Monkeys. People travel half way around the world to see these iconic structures then want to photograph the monkeys. Quite often our last temple stop has many monkeys near by, so go shoot at your leisure. Don’t expect enthusiasm by your guide, and if you have food, be aware that thats what the monkeys want, they may try to get it.
Watch your head. Those sandstone lintels are hard. Many of the temples have low entrances and it can hurt!
Mosquitoes & bugs & things. Living in the Cambodian climate, mosquitoes seem to be less of a problem. However, if they are attracted to you then bring some repellant. Lots of tourists also bring along hand sanitizer too, probably a wise move. As for other creatures, most of the paths are well trodden, and although we do see the odd snake or scorpion, sightings are rare. After dark can be fun, with numerous oddball creatures making an appearance. Ants are evil, the big red ones bite, the ones that steal your food, you have been warned!
Kit. We all get carried away and it’s a great place to test out your new camera. But remember, it’s your eye that sees the shot. Don’t get carried away and buy the whole range of top end lenses expecting immediate results. Lugging all that kit around in the mid day heat is not so fun, travel light! When coming out of your air-con room at 4.30 am to catch the iconic Angkor Wat sunrise, get your camera out to acclimatize, its all about the dew point! Entering into the morning heat will inevitably cause condensation on your lens, giving an artisticly blurred sunrise shot for all your efforts. Also look after your gear. A long day at the temples is tiring. Pushing yourself too much can lead to mistakes. An incident that happened to me a while ago. I was hastily changing a lenses to capture some action. Showing someone the photo on the rear screen, the lens dropped off, the bayonet fitting not properly secured. It bounced three times on stone before I caught it. Remarkably, the lens still worked, a testament to Canon L series. While were on the kit theme, memory is cheap now so snap away & bring more memory than you think you will need. Get your memory cards before you enter Cambodia, they tend to be expensive here, cameras however are relatively good value! Don’t forget a spare battery, especially sony users – you know, obviously charge them up before your temple tour.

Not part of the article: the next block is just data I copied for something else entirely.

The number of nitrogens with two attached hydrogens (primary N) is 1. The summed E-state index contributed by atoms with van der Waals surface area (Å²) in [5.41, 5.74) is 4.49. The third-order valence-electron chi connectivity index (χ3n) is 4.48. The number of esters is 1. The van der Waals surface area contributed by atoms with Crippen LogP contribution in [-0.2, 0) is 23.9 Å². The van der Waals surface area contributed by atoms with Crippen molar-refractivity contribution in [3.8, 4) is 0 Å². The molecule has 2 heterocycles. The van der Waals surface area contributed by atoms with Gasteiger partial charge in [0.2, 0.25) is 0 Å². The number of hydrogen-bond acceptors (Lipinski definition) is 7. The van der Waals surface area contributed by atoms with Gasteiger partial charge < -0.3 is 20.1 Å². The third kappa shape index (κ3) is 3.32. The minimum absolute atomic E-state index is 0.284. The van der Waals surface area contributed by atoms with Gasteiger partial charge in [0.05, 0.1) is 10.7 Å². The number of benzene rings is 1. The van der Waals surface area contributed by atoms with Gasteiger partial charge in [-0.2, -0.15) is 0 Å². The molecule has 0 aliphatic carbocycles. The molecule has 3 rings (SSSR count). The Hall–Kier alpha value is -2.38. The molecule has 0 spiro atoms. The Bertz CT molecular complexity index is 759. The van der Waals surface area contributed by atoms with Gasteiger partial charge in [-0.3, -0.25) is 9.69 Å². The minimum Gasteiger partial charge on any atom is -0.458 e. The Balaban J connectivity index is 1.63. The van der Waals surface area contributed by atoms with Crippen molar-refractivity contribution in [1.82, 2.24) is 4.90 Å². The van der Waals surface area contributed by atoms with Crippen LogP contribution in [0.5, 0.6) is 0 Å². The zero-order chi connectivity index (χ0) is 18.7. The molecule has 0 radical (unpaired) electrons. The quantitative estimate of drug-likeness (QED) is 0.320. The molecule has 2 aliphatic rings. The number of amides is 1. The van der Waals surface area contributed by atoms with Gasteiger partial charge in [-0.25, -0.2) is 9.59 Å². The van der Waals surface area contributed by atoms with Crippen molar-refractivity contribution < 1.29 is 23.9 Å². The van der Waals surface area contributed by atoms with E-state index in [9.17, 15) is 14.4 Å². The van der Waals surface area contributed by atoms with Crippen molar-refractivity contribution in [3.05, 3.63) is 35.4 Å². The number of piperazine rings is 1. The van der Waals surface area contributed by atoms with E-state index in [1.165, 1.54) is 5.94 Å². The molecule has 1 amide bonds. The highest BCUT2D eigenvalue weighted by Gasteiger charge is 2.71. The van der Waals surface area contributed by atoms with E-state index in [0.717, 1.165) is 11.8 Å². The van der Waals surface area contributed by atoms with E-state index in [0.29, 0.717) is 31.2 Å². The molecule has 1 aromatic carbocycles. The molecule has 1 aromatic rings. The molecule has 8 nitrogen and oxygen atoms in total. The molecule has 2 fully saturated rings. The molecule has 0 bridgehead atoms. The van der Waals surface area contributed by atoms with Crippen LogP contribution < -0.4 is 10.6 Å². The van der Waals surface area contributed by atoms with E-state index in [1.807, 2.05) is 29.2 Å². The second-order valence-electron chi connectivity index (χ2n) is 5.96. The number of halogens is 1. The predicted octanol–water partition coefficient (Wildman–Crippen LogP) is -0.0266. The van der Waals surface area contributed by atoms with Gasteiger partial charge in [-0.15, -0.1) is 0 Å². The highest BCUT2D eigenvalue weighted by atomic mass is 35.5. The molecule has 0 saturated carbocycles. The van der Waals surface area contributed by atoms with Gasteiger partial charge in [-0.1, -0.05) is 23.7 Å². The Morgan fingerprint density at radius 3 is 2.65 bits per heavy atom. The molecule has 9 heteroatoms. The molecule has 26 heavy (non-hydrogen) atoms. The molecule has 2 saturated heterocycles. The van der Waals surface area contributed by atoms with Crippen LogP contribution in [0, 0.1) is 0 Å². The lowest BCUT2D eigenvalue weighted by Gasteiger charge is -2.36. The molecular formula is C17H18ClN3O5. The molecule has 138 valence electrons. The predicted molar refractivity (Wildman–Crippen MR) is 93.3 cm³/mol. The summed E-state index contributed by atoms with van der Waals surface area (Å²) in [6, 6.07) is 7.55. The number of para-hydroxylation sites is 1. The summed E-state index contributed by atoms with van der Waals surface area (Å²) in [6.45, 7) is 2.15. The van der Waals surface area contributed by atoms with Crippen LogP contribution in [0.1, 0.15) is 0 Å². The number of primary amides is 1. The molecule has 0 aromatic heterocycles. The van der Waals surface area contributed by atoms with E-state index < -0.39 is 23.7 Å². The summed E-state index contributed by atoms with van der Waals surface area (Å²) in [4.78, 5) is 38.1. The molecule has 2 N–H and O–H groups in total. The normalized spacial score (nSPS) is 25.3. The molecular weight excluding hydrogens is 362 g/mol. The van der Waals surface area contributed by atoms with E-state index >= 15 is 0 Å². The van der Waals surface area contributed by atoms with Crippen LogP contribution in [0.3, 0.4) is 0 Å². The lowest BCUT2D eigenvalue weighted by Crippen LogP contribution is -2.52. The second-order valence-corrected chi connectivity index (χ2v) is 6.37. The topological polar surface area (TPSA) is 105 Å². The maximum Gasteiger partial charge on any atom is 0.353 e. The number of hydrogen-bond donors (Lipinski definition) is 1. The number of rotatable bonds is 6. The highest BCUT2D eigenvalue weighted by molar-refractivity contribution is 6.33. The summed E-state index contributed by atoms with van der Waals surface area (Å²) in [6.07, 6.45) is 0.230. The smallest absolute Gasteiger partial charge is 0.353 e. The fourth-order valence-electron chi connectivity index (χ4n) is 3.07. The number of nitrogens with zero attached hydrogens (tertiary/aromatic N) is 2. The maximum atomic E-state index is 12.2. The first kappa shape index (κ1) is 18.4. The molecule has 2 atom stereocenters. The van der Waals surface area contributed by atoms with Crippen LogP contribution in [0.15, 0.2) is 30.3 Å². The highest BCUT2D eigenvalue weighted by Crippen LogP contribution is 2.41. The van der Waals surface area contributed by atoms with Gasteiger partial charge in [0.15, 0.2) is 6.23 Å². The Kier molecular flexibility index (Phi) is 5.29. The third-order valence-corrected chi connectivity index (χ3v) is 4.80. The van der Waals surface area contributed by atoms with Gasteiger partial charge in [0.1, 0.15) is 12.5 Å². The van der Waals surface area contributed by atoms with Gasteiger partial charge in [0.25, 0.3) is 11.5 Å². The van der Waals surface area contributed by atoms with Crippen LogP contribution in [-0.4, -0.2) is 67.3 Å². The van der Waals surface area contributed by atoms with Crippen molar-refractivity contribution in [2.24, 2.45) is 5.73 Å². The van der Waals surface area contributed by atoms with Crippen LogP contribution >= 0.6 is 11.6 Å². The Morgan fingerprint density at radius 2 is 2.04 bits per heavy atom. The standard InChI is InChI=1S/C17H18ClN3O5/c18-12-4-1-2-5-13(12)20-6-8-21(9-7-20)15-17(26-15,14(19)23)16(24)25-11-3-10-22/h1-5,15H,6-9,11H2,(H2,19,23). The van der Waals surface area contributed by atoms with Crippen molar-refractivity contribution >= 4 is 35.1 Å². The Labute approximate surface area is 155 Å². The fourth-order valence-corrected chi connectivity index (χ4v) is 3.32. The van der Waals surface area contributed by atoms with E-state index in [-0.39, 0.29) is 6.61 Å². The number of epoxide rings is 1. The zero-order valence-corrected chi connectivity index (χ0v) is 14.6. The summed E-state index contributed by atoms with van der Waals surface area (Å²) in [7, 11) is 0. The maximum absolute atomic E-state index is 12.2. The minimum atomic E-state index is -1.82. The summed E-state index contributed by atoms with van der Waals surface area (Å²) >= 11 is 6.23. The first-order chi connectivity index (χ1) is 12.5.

Dust & Humidity. Camera Killer. You visitors are lucky, your hear for a few days. We have to put up with this for most of the year 🙂 A bit of common cense, keep your camera clean and off the floor. A good bag with ventilation & maybe a rain cover in the wet season will all help. I carry a dry-bag for emergencies when out shooting storms, however in the temple area theres always some sort of shelter around.
Get to know your guide! Wether it be a professional photographer or a licensed Local guide, make sure they are who you want for the day ahead. Theres nothing worse than booking through a third party and not getting what you want. If, for example, you want a German speaking guide, then make sure you talk to them prior to booking your trip!
Above all, enjoy your day at the temples. Don’t rush, absorb the atmosphere and respect the locals, they are great people. The best light is at the beginning and end of the day so theres no real need to rush around in the mid day heat. Take this time to reflect on the overwhelming magical temples of Angkor.
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Check our guide on How to photograph Angkor Wat – Preah Khan